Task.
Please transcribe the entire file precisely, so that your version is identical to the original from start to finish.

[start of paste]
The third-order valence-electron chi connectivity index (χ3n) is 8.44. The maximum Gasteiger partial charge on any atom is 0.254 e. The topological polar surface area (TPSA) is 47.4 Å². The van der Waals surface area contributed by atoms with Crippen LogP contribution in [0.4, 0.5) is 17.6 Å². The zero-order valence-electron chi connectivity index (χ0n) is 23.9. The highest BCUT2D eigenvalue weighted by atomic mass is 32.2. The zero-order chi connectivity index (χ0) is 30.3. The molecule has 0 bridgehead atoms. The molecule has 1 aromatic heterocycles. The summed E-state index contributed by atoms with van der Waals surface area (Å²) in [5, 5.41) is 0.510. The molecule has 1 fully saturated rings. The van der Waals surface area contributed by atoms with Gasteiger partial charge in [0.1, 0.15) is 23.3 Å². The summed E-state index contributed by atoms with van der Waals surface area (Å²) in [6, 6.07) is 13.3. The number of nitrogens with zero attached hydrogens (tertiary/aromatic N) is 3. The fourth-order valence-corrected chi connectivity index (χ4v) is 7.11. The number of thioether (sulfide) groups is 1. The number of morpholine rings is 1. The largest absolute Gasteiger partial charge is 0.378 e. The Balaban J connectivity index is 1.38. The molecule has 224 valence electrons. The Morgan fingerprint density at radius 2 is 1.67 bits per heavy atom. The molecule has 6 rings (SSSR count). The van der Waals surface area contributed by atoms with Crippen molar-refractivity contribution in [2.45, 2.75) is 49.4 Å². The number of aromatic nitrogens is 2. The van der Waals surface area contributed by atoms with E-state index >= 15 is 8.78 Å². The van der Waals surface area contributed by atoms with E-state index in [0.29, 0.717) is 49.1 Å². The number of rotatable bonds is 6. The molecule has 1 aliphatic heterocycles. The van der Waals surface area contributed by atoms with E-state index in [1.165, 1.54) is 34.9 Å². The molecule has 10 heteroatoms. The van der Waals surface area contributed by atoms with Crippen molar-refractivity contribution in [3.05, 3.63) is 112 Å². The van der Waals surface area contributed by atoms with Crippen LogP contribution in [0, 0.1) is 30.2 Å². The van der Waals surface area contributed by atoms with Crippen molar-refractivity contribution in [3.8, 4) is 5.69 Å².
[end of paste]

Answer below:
The third-order valence-electron chi connectivity index (χ3n) is 8.44. The maximum Gasteiger partial charge on any atom is 0.254 e. The topological polar surface area (TPSA) is 47.4 Å². The van der Waals surface area contributed by atoms with Crippen LogP contribution in [0.4, 0.5) is 17.6 Å². The zero-order valence-electron chi connectivity index (χ0n) is 23.9. The highest BCUT2D eigenvalue weighted by atomic mass is 32.2. The zero-order chi connectivity index (χ0) is 30.3. The molecule has 0 bridgehead atoms. The molecule has 1 aromatic heterocycles. The summed E-state index contributed by atoms with van der Waals surface area (Å²) in [5, 5.41) is 0.510. The molecule has 1 fully saturated rings. The van der Waals surface area contributed by atoms with Gasteiger partial charge in [0.1, 0.15) is 23.3 Å². The summed E-state index contributed by atoms with van der Waals surface area (Å²) in [6, 6.07) is 13.3. The number of nitrogens with zero attached hydrogens (tertiary/aromatic N) is 3. The fourth-order valence-corrected chi connectivity index (χ4v) is 7.11. The number of thioether (sulfide) groups is 1. The number of morpholine rings is 1. The largest absolute Gasteiger partial charge is 0.378 e. The Balaban J connectivity index is 1.38. The molecule has 224 valence electrons. The Morgan fingerprint density at radius 2 is 1.67 bits per heavy atom. The molecule has 6 rings (SSSR count). The van der Waals surface area contributed by atoms with Crippen molar-refractivity contribution in [2.45, 2.75) is 49.4 Å². The number of aromatic nitrogens is 2. The van der Waals surface area contributed by atoms with E-state index >= 15 is 8.78 Å². The van der Waals surface area contributed by atoms with E-state index in [0.29, 0.717) is 49.1 Å². The number of rotatable bonds is 6. The molecule has 1 aliphatic heterocycles. The van der Waals surface area contributed by atoms with E-state index in [1.165, 1.54) is 34.9 Å². The molecule has 10 heteroatoms. The van der Waals surface area contributed by atoms with Crippen molar-refractivity contribution in [3.05, 3.63) is 112 Å². The van der Waals surface area contributed by atoms with Crippen LogP contribution in [0, 0.1) is 30.2 Å². The van der Waals surface area contributed by atoms with Crippen molar-refractivity contribution in [3.8, 4) is 5.69 Å².